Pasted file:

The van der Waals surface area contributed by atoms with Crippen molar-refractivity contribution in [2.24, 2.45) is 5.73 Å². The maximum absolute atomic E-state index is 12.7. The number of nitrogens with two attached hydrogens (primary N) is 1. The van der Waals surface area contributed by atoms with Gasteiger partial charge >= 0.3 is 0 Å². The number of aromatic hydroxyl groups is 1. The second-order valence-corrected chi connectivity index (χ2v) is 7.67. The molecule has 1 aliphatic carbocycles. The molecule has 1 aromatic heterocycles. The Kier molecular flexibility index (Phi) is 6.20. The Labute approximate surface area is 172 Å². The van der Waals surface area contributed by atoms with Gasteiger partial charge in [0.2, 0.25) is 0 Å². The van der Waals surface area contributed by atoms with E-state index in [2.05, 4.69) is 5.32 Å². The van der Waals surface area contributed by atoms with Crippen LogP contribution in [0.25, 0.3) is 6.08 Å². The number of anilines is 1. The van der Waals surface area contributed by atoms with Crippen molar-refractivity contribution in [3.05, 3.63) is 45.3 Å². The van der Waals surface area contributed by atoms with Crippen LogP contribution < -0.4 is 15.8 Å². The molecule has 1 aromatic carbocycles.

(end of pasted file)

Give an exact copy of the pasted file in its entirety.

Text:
The van der Waals surface area contributed by atoms with Crippen molar-refractivity contribution in [2.24, 2.45) is 5.73 Å². The maximum absolute atomic E-state index is 12.7. The number of nitrogens with two attached hydrogens (primary N) is 1. The van der Waals surface area contributed by atoms with Gasteiger partial charge >= 0.3 is 0 Å². The number of aromatic hydroxyl groups is 1. The second-order valence-corrected chi connectivity index (χ2v) is 7.67. The molecule has 1 aliphatic carbocycles. The molecule has 1 aromatic heterocycles. The Kier molecular flexibility index (Phi) is 6.20. The Labute approximate surface area is 172 Å². The van der Waals surface area contributed by atoms with Gasteiger partial charge in [0.2, 0.25) is 0 Å². The van der Waals surface area contributed by atoms with E-state index in [2.05, 4.69) is 5.32 Å². The van der Waals surface area contributed by atoms with Crippen LogP contribution in [0.25, 0.3) is 6.08 Å². The number of anilines is 1. The van der Waals surface area contributed by atoms with Crippen molar-refractivity contribution in [3.05, 3.63) is 45.3 Å². The van der Waals surface area contributed by atoms with Crippen LogP contribution < -0.4 is 15.8 Å². The molecule has 1 aromatic carbocycles.